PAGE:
Much like writing tests, it initially hurt my ego a bit, but I've come to like and proselytise it.
And even if it didn't, scaling certificates from once a year to once a week requires merely 50x capacity - a finite number, and something that's very easy to plan out. If CAs in the '90s and '00s were able to handle a certain once-a-year request load, surely CAs today can handle 50x that.
If there is a requirement or good practice to periodically replace key-pairs then it should be a network management operation. Equipment should never stop working because it decided that a key-pair had expired.
X509 certificates are not technically optimal in many situations and, let's face it, the main driver for expiry dates is that certificate vendors want to sell more certificates...
In the case of Ericsson, this might have allowed an emergency certificate update before all the O2 systems could no longer be automatically updated. Once your network is completely down, bringing it back up remotely is hard.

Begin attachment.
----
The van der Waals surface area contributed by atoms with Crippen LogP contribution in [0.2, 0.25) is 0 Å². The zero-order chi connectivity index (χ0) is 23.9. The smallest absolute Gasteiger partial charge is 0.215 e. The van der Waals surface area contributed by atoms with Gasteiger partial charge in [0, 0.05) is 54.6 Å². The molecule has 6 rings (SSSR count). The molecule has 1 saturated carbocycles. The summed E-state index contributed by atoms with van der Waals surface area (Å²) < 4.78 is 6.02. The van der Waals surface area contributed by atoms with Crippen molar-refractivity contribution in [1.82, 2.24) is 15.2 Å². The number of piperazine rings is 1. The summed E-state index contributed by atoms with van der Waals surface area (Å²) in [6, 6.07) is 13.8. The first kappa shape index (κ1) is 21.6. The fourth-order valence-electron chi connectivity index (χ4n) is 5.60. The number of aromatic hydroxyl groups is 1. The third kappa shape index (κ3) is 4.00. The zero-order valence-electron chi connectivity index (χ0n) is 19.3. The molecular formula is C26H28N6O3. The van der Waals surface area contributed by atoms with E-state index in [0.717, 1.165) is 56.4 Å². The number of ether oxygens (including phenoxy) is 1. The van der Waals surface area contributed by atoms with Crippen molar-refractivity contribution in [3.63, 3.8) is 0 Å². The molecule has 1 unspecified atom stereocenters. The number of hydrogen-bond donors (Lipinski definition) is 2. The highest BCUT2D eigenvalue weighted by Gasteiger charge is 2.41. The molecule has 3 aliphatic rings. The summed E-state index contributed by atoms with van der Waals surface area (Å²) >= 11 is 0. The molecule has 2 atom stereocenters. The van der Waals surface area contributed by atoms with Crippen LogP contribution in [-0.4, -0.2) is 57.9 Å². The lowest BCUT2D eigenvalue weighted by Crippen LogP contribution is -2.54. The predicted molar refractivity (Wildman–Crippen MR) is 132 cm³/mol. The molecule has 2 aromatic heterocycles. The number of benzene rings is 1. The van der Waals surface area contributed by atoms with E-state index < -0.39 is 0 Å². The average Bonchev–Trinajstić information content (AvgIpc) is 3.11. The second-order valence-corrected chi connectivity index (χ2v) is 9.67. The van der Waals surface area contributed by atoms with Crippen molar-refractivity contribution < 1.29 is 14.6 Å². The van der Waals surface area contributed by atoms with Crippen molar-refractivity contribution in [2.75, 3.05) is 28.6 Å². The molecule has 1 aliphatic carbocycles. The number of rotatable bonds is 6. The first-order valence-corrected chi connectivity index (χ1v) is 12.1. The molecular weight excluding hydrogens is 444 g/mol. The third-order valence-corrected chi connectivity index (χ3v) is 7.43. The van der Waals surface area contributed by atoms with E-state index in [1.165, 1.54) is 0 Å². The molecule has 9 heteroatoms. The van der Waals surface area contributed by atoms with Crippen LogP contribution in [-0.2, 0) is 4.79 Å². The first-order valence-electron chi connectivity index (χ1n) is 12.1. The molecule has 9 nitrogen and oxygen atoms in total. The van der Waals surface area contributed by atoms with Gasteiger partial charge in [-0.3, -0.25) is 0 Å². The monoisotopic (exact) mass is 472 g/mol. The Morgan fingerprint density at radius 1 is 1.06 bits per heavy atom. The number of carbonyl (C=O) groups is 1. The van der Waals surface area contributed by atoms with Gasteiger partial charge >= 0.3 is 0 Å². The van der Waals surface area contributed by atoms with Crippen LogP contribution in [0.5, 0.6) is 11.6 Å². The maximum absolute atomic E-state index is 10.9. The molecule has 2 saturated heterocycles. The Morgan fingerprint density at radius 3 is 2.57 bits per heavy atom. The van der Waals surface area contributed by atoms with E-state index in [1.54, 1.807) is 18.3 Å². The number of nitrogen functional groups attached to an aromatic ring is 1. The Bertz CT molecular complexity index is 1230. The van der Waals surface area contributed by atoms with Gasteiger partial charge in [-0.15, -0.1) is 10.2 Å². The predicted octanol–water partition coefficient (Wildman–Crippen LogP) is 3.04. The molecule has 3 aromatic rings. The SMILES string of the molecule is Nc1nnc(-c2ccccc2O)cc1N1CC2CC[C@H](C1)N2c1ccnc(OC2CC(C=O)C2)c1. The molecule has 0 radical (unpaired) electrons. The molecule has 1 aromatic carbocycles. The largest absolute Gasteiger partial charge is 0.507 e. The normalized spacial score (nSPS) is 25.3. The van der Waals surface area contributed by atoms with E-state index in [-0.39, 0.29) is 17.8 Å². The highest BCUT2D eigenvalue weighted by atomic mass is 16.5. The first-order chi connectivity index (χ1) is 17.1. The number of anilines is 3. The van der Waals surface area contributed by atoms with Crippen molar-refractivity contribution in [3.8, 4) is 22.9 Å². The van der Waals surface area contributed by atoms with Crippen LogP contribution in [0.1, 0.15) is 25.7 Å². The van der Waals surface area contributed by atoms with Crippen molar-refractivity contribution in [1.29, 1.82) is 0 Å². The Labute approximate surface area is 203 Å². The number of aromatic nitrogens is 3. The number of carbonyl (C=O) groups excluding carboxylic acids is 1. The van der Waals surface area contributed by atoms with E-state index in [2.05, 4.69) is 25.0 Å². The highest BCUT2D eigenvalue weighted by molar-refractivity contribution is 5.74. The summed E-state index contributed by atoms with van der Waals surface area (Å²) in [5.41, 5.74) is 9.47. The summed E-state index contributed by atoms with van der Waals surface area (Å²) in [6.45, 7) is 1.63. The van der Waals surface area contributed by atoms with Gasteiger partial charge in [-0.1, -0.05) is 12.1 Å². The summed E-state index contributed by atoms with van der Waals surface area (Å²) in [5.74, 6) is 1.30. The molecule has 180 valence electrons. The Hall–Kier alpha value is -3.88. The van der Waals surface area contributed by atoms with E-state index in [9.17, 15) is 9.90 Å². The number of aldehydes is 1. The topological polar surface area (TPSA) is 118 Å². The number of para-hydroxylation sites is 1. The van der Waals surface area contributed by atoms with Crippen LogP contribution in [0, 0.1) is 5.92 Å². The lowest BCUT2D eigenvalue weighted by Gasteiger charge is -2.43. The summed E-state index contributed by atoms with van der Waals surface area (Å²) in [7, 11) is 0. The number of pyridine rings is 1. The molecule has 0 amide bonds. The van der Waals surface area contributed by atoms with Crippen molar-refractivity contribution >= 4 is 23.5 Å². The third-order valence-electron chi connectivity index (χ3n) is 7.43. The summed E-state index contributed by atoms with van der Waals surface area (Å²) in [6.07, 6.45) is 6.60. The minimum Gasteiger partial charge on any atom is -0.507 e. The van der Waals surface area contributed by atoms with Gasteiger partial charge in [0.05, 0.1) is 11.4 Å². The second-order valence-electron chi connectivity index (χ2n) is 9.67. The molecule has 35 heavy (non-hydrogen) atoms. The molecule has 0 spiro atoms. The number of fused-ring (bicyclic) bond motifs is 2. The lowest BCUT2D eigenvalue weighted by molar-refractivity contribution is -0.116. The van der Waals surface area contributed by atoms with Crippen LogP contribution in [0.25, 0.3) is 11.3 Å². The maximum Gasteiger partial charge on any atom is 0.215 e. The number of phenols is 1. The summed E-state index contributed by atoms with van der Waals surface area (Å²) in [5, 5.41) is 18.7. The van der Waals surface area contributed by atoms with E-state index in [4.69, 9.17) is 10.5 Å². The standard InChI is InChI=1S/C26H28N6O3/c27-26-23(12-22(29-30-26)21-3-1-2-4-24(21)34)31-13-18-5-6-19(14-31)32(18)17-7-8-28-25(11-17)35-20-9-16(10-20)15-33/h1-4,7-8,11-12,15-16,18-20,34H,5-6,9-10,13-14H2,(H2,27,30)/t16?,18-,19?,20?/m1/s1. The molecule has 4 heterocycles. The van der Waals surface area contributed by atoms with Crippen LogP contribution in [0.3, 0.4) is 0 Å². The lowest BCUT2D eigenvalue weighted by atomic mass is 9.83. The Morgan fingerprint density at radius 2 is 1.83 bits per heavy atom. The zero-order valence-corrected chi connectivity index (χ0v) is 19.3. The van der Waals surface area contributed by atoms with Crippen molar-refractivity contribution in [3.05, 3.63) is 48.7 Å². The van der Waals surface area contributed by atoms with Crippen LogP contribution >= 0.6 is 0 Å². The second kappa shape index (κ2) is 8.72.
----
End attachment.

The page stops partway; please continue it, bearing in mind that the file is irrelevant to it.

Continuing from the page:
The simple fact is that this sort of problem should've been dealt wiht a lot sooner, and a failure to do so is sheer incompetence.
Where that incompetence lies, is up for debate. But given how these things usually run, it lies some levels above the people who didn't have the time to properly follow a poorly-described process in the face of demands to do other stuff instead.
In this case the certs expiry seems to have rendered it hard or impossible to remotely resurrect the systems. That's a very brutal failure when your whole network goes down in one go. Having random failures, with alarms going off before everything is down, is definitely better that having alarms going off with the entire network already down.